You can also test the validity of your saffron by placing a few threads in a shallow, glass dish with warm water and observing them for over an hour. True saffron will slowly turn the water yellow, while the threads will remain red and intact if you remove them from the glass.

Fake saffron may:

  • Color the water red immediately
  • Lose its color in the water
  • Not tinge the water at all
  • Fall apart once submerged or removed


If you’ve never tasted saffron before, it may be difficult to determine whether the product you’ve purchased is real, going by taste alone. However, saffron is similar to vanilla—smells sweet but tastes bitter.

Once you’ve cooked a few dishes with saffron, you’ll become more familiar with the taste. If you’re at a friend’s house who’s cooked with saffron, ask if you can take a look or even taste part of a saffron string to aid in your saffron taste-testing in the future.


Again, the smell of saffron may be hard to recognize if you haven’t used it before. Considering the spice was common in perfumes and deodorants during the last thousands of years, you can expect it to have a signature scent. Saffron smells slightly sweet and earthy, like honey and hay. This aroma becomes even more apparent as saffron is cooked with the heat releasing the hay-like scent into the air.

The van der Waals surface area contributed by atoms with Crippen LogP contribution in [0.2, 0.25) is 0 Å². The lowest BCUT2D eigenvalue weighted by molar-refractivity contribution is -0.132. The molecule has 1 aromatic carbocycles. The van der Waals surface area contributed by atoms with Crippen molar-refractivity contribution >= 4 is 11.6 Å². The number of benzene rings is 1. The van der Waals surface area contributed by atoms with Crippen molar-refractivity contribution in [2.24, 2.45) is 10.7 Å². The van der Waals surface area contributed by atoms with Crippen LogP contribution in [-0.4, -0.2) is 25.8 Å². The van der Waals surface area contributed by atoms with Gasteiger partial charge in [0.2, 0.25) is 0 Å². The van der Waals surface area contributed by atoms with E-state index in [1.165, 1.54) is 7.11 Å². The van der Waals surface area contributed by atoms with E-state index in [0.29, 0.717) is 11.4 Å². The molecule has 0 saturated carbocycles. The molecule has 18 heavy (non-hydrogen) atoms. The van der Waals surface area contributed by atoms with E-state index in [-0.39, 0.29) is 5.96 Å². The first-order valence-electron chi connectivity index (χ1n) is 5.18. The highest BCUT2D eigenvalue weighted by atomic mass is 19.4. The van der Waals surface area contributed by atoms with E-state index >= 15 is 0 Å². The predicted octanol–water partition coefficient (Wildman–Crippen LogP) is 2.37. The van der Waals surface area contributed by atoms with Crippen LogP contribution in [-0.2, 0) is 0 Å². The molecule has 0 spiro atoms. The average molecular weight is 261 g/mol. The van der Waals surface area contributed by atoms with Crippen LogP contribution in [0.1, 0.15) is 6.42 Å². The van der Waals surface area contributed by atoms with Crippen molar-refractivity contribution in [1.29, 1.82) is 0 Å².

Where Can You Buy Real Saffron?

Real saffron is often sold at specialty food markets. Gourmet grocers may carry threads of saffron and may even keep them in a locked area or behind the checkout counter because of their value. Shops that specialize in bulk herbs and spices or stores that focus on ingredients from the Middle East may also carry saffron.

You can also find saffron sold online by many different retailers, including Amazon (Movalyfe Coupe Spanish Saffron) and Walmart (La Mancha Prime Spanish Saffron. No matter where you get your saffron from, it’s important to test its authenticity when you bring it home.

What are Some Substitutes for Saffron?

Whether you’re looking to cut costs or need saffron for a recipe pronto, there are other ingredients you can use in its place. Most of these replacements are a copycat of saffron’s color because there are none that can exactly replace the flavor.